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As the redrawing of Minneapolis City Council districts reached a critical point, Hispanics and Somali-Americans worked together to ensure the new ward boundaries gave both groups a better chance of winning election. One recent Saturday, Mariano Espinoza invited several East African immigrants over to brainstorm over fajitas, rice and beans.
"We left on a good note ... everybody was happy," recalled Abdulkadir Warsame.
But now, some are not so happy that the new map, approved last week by the 24-member Redistricting Group, appears to split this fragile coalition. The panel is scheduled to meet again this week to consider further minor changes, and will adopt an official map by month's end that will influence city politics for the next decade.
So far, the Redistricting Group's efforts to increase minority political participation have focused on increasing the black and Hispanic population in the Sixth Ward by extending boundaries to pick up much of Seward, part of Cedar-Riverside and all of Midtown Phillips.
"You can't keep both sides happy," said Redistricting Chairman Barry Clegg. "You'll either have a minority coalition ward where blacks have the majority over the Hispanics or you'll have one where Hispanics have the majority over blacks -- and there are no easy answers."
The changes have the support of Warsame and the group of East African immigrants he is leading, Citizens Committee for Fair Redistricting.
Yet they have prompted frustration among some Hispanics who see the shift from the Ninth to the Sixth Ward of Midtown Phillips, with its high concentration of Hispanics, as a move that weakens their influence. Espinoza fears the new map will pit both groups against one another in an election.
"It dilutes our power," he said.
That minority groups are involved in redistricting at all this year is a testament to Minneapolis' growing diversity. The population of the city's East African-born residents jumped 53 percent to 14,497 in the past decade, while the number of Hispanic citizens has increased 37 percent to nearly 40,000 during that period.
But neither group has one of its own on the 13-member City Council, so they have been asserting themselves in the once-a-decade process in which ward lines are changed to account for population changes following the census.
Warsame's group was active in redistricting from the outset, seeing an opportunity after helping campaign for Somali-American Muhamud Noor, who lost the DFL primary in last year's special election in Senate District 59. Early on, they proposed their own maps, telling the Redistricting Group that ward boundaries as they are currently drawn break up the influence of the East African community.
To address the problem, the Redistricting Group initially extended the Sixth Ward north to include the Riverside Plaza apartments, home to thousands of East African immigrants.
That proposal still troubled members of the Citizens Committee for Fair Redistricting. They packed a Feb. 29 hearing at the Webber Community Center to voice concerns that the revised map continued to divide their community. Noor also showed up to speak.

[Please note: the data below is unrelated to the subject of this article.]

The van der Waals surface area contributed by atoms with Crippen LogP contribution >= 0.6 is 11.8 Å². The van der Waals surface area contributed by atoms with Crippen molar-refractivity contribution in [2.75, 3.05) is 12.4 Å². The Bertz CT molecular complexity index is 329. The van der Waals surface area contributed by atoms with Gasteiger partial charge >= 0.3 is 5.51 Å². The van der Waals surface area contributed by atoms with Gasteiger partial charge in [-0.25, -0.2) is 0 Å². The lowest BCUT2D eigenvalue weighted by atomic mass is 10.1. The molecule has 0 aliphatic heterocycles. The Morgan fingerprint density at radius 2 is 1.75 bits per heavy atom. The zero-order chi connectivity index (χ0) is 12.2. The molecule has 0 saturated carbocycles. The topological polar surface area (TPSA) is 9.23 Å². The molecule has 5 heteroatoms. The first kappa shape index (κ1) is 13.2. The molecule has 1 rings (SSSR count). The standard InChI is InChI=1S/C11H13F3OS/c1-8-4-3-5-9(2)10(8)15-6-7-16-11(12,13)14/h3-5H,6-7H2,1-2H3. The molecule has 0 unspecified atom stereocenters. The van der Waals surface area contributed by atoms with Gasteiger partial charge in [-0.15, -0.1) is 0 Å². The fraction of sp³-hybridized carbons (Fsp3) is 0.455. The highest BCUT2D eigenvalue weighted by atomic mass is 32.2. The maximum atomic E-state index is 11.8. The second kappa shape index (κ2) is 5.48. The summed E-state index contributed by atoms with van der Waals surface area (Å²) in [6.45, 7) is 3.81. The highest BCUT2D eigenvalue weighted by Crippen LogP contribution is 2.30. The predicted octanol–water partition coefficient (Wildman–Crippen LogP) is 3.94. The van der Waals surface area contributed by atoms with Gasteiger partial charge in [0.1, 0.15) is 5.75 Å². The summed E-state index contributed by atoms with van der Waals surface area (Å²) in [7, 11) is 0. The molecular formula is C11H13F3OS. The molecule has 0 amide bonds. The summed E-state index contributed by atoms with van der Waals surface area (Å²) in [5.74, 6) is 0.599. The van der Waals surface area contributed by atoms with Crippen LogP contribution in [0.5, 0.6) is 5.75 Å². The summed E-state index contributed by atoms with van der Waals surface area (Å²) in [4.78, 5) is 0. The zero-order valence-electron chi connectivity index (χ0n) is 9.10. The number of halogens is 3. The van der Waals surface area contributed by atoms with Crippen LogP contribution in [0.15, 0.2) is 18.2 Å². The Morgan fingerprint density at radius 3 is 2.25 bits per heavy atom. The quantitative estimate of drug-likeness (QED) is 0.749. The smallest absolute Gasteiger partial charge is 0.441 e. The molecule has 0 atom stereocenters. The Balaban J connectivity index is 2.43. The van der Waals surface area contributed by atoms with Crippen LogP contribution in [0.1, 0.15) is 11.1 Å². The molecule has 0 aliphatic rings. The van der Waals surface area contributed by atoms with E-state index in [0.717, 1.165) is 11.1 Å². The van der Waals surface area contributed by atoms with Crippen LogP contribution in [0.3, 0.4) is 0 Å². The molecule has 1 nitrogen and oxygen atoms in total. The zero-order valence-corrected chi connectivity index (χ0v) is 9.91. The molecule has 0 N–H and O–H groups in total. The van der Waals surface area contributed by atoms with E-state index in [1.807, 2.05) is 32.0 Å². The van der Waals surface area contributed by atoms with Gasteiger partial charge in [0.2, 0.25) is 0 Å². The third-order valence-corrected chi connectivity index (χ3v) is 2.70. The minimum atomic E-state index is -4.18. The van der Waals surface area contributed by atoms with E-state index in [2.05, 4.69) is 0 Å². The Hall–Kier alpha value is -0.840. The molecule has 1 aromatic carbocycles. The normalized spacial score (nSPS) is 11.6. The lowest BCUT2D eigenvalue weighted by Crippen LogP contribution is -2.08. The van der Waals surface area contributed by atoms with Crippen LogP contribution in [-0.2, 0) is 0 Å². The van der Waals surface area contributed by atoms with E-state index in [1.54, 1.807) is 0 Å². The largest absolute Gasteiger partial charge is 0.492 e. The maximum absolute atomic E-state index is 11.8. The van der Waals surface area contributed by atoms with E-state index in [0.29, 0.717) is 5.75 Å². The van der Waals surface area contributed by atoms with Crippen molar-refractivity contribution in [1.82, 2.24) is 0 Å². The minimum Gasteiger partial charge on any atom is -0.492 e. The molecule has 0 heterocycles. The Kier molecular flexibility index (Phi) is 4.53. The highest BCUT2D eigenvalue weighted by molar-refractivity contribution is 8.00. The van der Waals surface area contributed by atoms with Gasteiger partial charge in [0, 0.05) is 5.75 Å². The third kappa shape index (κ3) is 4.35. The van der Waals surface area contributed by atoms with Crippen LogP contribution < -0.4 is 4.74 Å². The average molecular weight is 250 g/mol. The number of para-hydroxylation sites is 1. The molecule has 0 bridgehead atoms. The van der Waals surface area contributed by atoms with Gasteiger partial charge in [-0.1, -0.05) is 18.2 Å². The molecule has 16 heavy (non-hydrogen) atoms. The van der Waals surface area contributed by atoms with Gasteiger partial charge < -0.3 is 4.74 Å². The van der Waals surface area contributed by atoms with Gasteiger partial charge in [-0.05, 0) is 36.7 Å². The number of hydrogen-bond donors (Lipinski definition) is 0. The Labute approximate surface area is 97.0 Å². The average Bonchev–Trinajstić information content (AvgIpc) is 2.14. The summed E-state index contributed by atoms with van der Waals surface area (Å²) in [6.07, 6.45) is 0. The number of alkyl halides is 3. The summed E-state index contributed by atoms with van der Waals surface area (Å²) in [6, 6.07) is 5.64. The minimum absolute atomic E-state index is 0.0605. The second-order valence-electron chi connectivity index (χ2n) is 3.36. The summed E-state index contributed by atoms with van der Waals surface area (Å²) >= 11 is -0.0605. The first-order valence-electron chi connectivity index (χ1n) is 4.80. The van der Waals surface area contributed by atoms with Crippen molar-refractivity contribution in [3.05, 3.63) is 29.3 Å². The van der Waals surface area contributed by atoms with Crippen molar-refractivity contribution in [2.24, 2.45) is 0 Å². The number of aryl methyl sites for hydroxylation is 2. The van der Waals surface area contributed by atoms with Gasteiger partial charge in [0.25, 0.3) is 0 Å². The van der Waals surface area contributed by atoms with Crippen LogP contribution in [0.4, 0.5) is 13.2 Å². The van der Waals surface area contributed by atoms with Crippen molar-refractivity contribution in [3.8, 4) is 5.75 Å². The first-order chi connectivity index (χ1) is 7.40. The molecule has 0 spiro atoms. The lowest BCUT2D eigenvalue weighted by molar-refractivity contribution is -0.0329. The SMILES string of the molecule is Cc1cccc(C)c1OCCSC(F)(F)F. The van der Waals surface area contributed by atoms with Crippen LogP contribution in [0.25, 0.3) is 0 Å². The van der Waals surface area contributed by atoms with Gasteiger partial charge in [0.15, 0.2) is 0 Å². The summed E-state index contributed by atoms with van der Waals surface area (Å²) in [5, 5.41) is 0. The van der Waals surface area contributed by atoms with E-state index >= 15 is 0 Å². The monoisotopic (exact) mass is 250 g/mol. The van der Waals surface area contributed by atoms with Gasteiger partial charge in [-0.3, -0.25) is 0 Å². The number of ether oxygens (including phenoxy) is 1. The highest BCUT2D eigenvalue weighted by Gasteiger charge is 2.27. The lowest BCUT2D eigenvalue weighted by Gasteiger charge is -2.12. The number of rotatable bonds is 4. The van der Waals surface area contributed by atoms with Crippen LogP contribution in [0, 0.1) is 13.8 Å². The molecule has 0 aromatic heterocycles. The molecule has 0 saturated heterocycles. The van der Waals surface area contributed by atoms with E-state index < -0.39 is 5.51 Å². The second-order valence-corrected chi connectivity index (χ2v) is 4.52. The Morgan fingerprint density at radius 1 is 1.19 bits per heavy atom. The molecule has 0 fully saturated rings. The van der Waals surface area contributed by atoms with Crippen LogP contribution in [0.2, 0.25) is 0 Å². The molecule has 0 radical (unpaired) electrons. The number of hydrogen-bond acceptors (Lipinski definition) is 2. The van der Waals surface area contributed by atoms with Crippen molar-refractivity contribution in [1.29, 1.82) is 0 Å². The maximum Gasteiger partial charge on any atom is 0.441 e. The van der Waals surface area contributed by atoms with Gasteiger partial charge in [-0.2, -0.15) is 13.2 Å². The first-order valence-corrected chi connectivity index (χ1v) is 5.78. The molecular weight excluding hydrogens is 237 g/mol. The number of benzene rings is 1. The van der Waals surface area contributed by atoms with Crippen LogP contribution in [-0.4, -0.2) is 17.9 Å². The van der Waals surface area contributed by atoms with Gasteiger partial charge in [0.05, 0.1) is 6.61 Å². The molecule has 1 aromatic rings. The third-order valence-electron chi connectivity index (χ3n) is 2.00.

"I'm supporting them because they came out and supported me," Noor said afterward. "From that process they figured out we can get ourselves engaged in the political process, and this is the right opportunity."
Hispanics were later to the game. Still, Espinoza had been holding meetings with other Hispanics in recent weeks to talk about how they could become more politically empowered. A trainer for political leadership at Minnesota Immigrant Freedom Network, he felt similarly that ward boundaries didn't offer minorities much opportunity to be elected.
Mike Dean, executive director of Common Cause, introduced Espinoza to Warsame at the Feb. 29 hearing and suggested they work together. So they all met and talked about a compromise map to present to the Redistricting Group, one that would give half of Midtown Phillips to Ward 6, and the other half to Ward 9.
Yet by last Wednesday, the redistricting panel had settled on a version that moved all of Midtown Phillips into the Sixth Ward, while a group of American Indians and Hispanics, including Espinoza, had brought in their own map, contesting revisions that they said broke them into different districts.
Among the group was Rep. Susan Allen, D-Minneapolis, elected last year as the first American Indian woman in the Minnesota House.
The changes in the Redistricting Group's latest map would increase the Sixth Ward's black population from 29 to 46 percent, and lower the Hispanic population from 19 to 17 percent. It would increase the Hispanic population in Ward 9 from 28 to 35 percent, and the black population from 17 to 18 percent.
The adjoining Second Ward would see dramatic changes by losing most of the Seward neighborhood. A district now diverse in income and race will become whiter and wealthier by pushing boundaries closer to the riverfront, noted Cam Gordon, the council member who represents that ward.
The Redistricting Group is "trying to find how best not to dilute minority voting, and there's probably a case that could be made for having a little more diversity in more wards," said Gordon.
Council Member Robert Lilligren, who represents Ward 6, would likely face a more competitive election with a mobilized base of Somali-Americans looking to put one of their own on the council.
He said he isn't thinking about himself just yet, but feels that there are better ways to create wards to give minorities more opportunity than the current map allows. Grouping several minority groups into a ward "does not mean that they will really get along," said Lilligren.
Maya Rao • 612-673-4210